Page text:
‘Twin Peaks: The Return': David Lynch’s Knotty Plot Tightens in “Part 9″

     July 9, 2017

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For those still recovering from or in perpetual awe of “Part 8″ of Twin Peaks: The Return, the more plot-based machinations of “Part 9″ must have served as a kind of respite. Returning from the black-and-white death dream of the Woodsmen and that reptile-beetle-demon, the focus is back on Evil Cooper, back from the dead and getting some revival from Jennifer Jason Leigh‘s Chantal and Hutch (Tim Roth), who he sends off to kill the warden. If nothing else, “Part 9″ felt like David Lynch settling back into his groove of the show’s central storylines after his sublime, death-drunk riff in the previous episode.

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Image via Showtime

The big turn in the Dougie story was the strike against Ike the Spike, the small, muscular murderer who nearly did in Good Cooper. The Fuscos begin by questioning Bushmill about Dougie, capped off by a chorus of eerily boisterous and extended laughs from David Koechner, Larry Clarke, and Eric Edelstein. If there wasn’t already ample evidence that the three detectives were mordantly obnoxious and unsettlingly self-important, these guffaws strangely underlined the fact in less than a minute. And as ever, Lynch punctuates the otherworldliness of his set-up with flashes of draining, mundane everday life: “$239 for a fucking tailpipe!”

There’s an implicit comfort in watching the sequences back at the Twin Peaks Sheriff’s Station, with Andy and Lucy just arguing about chairs. There’s a certain comfort in the ordinariness of the conversation and the distinct rhythm that Harry Goaz and Kimmy Robertson have eased into in their exchanges over the years. Meanwhile, something extraordinary was happening in town, as Truman, Hawk, and Briggs discover a secretive message from the Major via an elaborate metal tube trick that only his son knows how to unlock. 2 days from now at Jack Rabbit’s Palace, a special place that the Major and Bobby used to visit, something big will go down.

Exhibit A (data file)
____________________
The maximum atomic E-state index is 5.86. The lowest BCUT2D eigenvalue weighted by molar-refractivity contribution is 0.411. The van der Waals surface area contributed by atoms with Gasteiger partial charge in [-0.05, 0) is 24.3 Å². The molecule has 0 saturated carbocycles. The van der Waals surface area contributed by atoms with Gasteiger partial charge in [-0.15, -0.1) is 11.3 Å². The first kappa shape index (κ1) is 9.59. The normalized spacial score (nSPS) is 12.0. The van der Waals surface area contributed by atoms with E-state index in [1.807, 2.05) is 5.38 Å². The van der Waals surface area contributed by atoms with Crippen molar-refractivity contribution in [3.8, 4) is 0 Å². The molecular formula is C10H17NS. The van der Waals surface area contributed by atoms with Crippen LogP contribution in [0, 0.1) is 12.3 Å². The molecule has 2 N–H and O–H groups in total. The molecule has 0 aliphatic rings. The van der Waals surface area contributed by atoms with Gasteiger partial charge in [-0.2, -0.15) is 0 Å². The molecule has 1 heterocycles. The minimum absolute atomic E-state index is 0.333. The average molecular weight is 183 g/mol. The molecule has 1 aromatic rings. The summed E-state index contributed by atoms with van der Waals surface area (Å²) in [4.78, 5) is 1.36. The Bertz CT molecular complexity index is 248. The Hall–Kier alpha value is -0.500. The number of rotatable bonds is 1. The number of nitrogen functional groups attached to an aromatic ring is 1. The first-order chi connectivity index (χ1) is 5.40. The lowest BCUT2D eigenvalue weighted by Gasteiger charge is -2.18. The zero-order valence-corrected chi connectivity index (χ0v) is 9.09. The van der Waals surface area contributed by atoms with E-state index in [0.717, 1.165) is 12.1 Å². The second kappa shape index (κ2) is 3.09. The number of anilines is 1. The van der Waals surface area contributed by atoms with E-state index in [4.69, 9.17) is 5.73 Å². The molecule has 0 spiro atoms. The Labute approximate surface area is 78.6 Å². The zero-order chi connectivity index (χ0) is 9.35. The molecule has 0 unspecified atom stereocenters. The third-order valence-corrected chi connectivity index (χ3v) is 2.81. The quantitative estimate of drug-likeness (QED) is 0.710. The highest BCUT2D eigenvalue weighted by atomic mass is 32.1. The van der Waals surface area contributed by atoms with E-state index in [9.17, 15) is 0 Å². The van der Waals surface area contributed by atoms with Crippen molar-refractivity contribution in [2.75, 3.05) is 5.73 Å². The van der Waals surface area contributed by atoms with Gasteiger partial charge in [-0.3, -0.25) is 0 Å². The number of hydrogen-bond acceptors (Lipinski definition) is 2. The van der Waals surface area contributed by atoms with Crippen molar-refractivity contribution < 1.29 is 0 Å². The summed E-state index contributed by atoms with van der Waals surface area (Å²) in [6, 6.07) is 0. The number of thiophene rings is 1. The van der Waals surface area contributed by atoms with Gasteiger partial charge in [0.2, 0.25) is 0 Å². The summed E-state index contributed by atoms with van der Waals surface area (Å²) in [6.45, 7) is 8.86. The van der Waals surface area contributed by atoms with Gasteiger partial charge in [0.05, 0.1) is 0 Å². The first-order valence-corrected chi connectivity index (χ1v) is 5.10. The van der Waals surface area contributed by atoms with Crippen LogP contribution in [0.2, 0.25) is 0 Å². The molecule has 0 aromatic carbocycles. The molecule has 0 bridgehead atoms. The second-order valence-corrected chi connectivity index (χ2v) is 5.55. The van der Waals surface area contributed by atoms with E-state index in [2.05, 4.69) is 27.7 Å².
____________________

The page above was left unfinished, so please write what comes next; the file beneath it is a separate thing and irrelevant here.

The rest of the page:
This wasn’t the only mentions of the Major. After a quick turnaround in the skies above, following the new of Evil Cooper’s escape, Gordon, Diane, Albert, and Tammy returned to South Dakota to talk about blogs over the dead body of the Major and meet with Matthew Lillard‘s William Hastings, who has his own very real blog. If there were no other testament to Lynch’s power as a filmmaker and his chemistry with his cast, and there are innumerable instances on record as is, the fact that he pulled such a haunting and wrenching performance from Lillard would be testament enough. This is one of those instances where Lynch employs operatic emotions to convey grief and loss, fear and confusion, and Lillard more than proves up to the task. Part of me was reminded about the disturbing monologue given by Ted Sorel toward the beginning of From Beyond about the dark pleasures of the next dimension. If nothing else, Hastings’ account of Major Briggs adds an unneeded but no less appreciated coat of menace to the Major’s reputation from beyond the grave.

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Image via Showtime/CBS

Jerry seemed to be reckoning with his own sort of fears as well, high out of his mind and fighting with his foot in the woods. There’s an air of instability to what’s going on, something that no doubt has something to do with the “dimensions” that Hastings talked about before he mourned not going scuba diving. It might also be what’s keeping Benjamin from making a move with a willing Beverley, but trying to decipher the reasoning in any of this seems to be about as productive as chasing that electric hum. Lynch has reached a striding phase in this series. There is a confidence and certainty in the pacing of “Part 9″ that was more leisurely and exploratory in previous chapters, and the coalescing plot is littered with exquisite interludes that might seem innocuous for now but portend another perverse turn in the ever-expanding plot. This is true of the “Johnny!” scene, as well as Good Cooper getting hypnotized by the American flag and a socket not unlike the one from which he was transported here. Even when he seems to be more focused on the beats of the narrative, however, his images point toward transcendence.

This is also true of the abrasive last note in the club, between Hudson Mohawke’s DJ set and Au Revoir Simone taking the stage. Two young women talk about getting pissed off about their jobs and just leaving for no reason. One, played by the singer Sky Ferreira, has a bad rash underneath her armpit and Lynch accentuates the sound of her nails clawing over the red, puffy skin. I don’t like to look too much into these things but that feeling that something awfully unpleasant is about to go down hasn’t dissipated since the opening one-two punch. I wouldn’t count on it letting up at this point.

Rating: ★★★★

Television